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Friday, 12 June 2009

US, UAE firms eye Zambian farming land

Companies from the United States and the United Arab Emirates are interested in establishing large farms in Zambia to grow sugar and grains, the southern African country's agriculture minister said on Friday.

Although a growing number of such land investments elsewhere have proved controversial, Agriculture Minister Brian Chituwo told Reuters Zambia had so much land available there would not be opposition.

He said a U.S. company had offered to invest as much as $200 million in sugar cane production to make ethanol, involving small-scale farmers, but was waiting for proper policies to be put in place.

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Tottenham seek stadium sponsor in Dubai

Tottenham are in talks with several Dubai-based companies over the potential sponsorship of their new stadium.

Paul Barber, Spurs’ executive director, has been in the region canvassing potential sponsors.

“We always felt that the Middle East and the Far East were the best places to look for sponsorship partners,” said Barber. “This is because there are many emerging brands here which are looking for exposure in Europe.

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Forecasts brighten for Gulf GDPs

Gulf economies will fare better than expected this year if oil sustains its rally for the rest of the year, creating an extra US$114 billion (Dh418.64bn) windfall for the region.

Some regional economists are considering upgrading their GDP forecasts if oil maintains its gains and budget surpluses are bigger than expected.

"I have upgraded my forecast because oil at $60 a barrel will allow Saudi Arabia to cross the $400bn mark in terms of the size of its economy, which will grow rather than contract to the extent we expected initially," said Dr John Sfakianakis, the chief economist at SABBSABB, the bank based in Riyadh.

GE Energy Signs Contracts Totaling More Than $500 Million to Provide Equipment, Services for Bahrain's Largest Power Plant

GE Energy today announced that it has signed contracts totaling more than $500 million to supply advanced power generation equipment and long-term services for the Al Dur Independent Water and Power Project, the largest power plant in the Kingdom of Bahrain.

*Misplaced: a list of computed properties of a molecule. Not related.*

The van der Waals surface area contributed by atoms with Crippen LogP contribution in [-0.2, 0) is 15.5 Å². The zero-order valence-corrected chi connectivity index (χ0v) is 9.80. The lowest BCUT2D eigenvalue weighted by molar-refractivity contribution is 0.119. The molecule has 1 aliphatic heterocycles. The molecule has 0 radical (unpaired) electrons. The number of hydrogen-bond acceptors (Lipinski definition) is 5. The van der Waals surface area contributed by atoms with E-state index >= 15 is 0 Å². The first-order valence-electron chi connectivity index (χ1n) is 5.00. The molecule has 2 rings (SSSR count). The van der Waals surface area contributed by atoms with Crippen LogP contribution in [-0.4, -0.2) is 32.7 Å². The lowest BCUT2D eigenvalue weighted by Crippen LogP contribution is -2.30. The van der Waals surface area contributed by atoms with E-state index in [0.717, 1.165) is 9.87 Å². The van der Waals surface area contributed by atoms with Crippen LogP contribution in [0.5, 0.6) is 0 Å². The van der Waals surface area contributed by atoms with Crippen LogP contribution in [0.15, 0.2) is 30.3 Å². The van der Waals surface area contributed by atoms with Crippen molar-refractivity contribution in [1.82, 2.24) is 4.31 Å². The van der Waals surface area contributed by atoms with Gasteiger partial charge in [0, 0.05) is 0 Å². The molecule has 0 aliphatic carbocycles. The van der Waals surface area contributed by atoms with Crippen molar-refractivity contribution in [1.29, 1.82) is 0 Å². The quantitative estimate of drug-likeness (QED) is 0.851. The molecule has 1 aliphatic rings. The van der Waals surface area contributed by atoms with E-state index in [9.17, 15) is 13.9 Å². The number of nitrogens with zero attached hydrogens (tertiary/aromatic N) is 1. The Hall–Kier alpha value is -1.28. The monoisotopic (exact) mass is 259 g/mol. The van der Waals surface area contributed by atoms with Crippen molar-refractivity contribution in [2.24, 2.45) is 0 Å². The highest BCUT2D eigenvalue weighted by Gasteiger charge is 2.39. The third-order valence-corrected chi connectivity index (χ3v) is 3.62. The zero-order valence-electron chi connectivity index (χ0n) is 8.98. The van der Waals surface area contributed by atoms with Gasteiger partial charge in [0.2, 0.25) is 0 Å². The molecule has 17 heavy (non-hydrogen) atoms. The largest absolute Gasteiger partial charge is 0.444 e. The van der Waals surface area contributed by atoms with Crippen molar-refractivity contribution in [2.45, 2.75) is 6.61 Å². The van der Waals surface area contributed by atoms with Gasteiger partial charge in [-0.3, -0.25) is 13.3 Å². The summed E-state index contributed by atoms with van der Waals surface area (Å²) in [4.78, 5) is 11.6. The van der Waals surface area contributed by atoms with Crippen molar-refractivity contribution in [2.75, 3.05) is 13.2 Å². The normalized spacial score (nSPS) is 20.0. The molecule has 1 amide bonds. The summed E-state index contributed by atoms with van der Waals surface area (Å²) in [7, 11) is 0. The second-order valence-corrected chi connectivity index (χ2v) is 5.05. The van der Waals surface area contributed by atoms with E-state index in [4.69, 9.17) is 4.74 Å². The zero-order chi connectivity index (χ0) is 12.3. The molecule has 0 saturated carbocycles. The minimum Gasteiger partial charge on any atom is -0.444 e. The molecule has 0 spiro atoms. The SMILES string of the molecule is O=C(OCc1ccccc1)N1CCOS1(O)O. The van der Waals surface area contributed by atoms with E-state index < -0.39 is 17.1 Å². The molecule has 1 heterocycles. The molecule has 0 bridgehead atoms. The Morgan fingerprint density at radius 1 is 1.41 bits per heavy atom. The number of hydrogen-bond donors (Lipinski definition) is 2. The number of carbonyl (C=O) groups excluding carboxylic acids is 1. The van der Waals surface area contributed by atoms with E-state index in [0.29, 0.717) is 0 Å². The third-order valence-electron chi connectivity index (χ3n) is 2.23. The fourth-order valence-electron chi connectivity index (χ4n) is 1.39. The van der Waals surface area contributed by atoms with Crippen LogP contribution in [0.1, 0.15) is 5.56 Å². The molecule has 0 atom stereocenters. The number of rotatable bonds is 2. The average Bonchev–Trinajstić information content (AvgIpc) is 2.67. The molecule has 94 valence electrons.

Developed to help meet Bahrain's growing power and water requirements, the plant is located in the Al Dur area on the Kingdom's southeastern coast. The Kingdom of Bahrain's Electricity and Water Authority is planning additional capacity expansions over the next 20 years to support the country's reported power demand growth rate of 7-10% a year.

"Al Dur is one of the most significant energy projects ever undertaken in Bahrain, and is needed to help meet the country's increasing demand for electricity and water from urban and economic development to strong investment activities," said His Excellency Fahmi Bin Ali Aljowder, Minister of Works and Minister in Charge of the Electricity and Water Authority. "It is critical for us to have access to proven technology and world-class services that are customized for our specific needs. We are confident that, with its global technology capabilities and strong local presence, GE will support us in meeting the need for responsible, efficient energy for the people of Bahrain."


The recent surge in popular enthusiasm for Ahmadinejad’s main rival, Mir Hussein Mousavi, has increased the likelihood that the president’s neo-conservative backers will resort to rigging the election results. [For background see the Eurasia Insight archive]. Some public opinion surveys released before the last day of campaigning on June 10 showed that Mousavi is near, or perhaps has even surpassed, the incumbent.

Under Iran’s tangled, quasi-democratic system, however, voters do not have the final say in elections. The ultimate responsibility for the outcomes of elections falls to two unelected entities -- The Guardian Council and the Interior Ministry -- that are not directly responsible to the Iranian people. Both institutions are packed with Ahmadinejad partisans. Both also have a track record of meddling in elections.

In the 1999 parliamentary elections, for example, the Guardian Council annulled about 700,000 votes cast by Tehran residents in order to ensure the election of a favored hardliner candidate. And in the 2005 presidential election, the council, acting in tandem with the Revolutionary Guards Corps, reportedly engineered irregularities -- including voter-intimidation and ballot-stuffing -- that enabled a then-obscure hardliner, Mahmoud Ahmadinejad, to win the presidency.

Italy's leaders welcome Gaddafi spending spree

Muammer Gaddafi yesterday launched a shopping spree in Rome on his fence-mending visit to Libya's former colonial ruler.

The Libyan leader investigated further stakes in Italian industry and infrastructure via his $70bn (€50bn, £43bn) sovereign wealth fund.

Despite a few political protests by opposition parliamentarians, students and members of the Jewish community driven out of Libya in the 1970s, Italy's centre-right government celebrated Mr Gaddafi's red carpet visit - his first since taking power in 1969 - as a welcome boost for a struggling Italian economy.